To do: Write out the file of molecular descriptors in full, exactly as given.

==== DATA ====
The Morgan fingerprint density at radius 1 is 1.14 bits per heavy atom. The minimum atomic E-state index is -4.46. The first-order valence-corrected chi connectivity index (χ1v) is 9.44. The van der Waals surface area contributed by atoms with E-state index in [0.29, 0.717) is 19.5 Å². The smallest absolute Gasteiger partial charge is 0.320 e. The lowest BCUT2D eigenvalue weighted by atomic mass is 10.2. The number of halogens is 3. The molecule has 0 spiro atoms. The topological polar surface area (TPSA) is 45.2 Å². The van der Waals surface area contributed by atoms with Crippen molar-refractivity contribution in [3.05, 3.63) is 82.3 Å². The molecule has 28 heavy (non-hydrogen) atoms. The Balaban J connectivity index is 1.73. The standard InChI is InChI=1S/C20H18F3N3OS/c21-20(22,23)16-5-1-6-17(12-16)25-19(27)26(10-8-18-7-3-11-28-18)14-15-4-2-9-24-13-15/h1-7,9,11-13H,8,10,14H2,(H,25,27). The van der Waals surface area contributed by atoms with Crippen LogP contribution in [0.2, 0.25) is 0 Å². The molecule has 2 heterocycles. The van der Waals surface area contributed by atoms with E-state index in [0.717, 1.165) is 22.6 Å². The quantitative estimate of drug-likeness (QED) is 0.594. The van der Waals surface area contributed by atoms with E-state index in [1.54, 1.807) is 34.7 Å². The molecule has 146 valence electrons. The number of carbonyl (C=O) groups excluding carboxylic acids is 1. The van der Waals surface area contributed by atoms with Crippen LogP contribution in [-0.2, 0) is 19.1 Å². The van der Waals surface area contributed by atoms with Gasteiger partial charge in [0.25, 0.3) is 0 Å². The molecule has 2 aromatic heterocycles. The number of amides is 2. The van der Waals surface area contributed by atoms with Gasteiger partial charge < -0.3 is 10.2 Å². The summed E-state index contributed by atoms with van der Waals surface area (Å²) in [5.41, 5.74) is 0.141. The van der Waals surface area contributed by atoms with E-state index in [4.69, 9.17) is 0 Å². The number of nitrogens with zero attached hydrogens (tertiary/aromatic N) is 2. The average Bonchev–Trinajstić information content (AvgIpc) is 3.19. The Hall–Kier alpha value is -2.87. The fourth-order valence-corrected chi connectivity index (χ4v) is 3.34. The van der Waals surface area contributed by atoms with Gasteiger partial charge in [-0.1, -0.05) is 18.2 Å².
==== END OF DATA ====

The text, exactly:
The Morgan fingerprint density at radius 1 is 1.14 bits per heavy atom. The minimum atomic E-state index is -4.46. The first-order valence-corrected chi connectivity index (χ1v) is 9.44. The van der Waals surface area contributed by atoms with E-state index in [0.29, 0.717) is 19.5 Å². The smallest absolute Gasteiger partial charge is 0.320 e. The lowest BCUT2D eigenvalue weighted by atomic mass is 10.2. The number of halogens is 3. The molecule has 0 spiro atoms. The topological polar surface area (TPSA) is 45.2 Å². The van der Waals surface area contributed by atoms with Crippen molar-refractivity contribution in [3.05, 3.63) is 82.3 Å². The molecule has 28 heavy (non-hydrogen) atoms. The Balaban J connectivity index is 1.73. The standard InChI is InChI=1S/C20H18F3N3OS/c21-20(22,23)16-5-1-6-17(12-16)25-19(27)26(10-8-18-7-3-11-28-18)14-15-4-2-9-24-13-15/h1-7,9,11-13H,8,10,14H2,(H,25,27). The van der Waals surface area contributed by atoms with Crippen LogP contribution in [0.2, 0.25) is 0 Å². The molecule has 2 heterocycles. The van der Waals surface area contributed by atoms with E-state index in [0.717, 1.165) is 22.6 Å². The quantitative estimate of drug-likeness (QED) is 0.594. The van der Waals surface area contributed by atoms with E-state index in [1.54, 1.807) is 34.7 Å². The molecule has 146 valence electrons. The number of carbonyl (C=O) groups excluding carboxylic acids is 1. The van der Waals surface area contributed by atoms with Crippen LogP contribution in [-0.2, 0) is 19.1 Å². The van der Waals surface area contributed by atoms with Gasteiger partial charge in [0.25, 0.3) is 0 Å². The molecule has 2 aromatic heterocycles. The number of amides is 2. The van der Waals surface area contributed by atoms with Gasteiger partial charge < -0.3 is 10.2 Å². The summed E-state index contributed by atoms with van der Waals surface area (Å²) in [5.41, 5.74) is 0.141. The van der Waals surface area contributed by atoms with E-state index in [4.69, 9.17) is 0 Å². The number of nitrogens with zero attached hydrogens (tertiary/aromatic N) is 2. The average Bonchev–Trinajstić information content (AvgIpc) is 3.19. The Hall–Kier alpha value is -2.87. The fourth-order valence-corrected chi connectivity index (χ4v) is 3.34. The van der Waals surface area contributed by atoms with Gasteiger partial charge in [-0.1, -0.05) is 18.2 Å².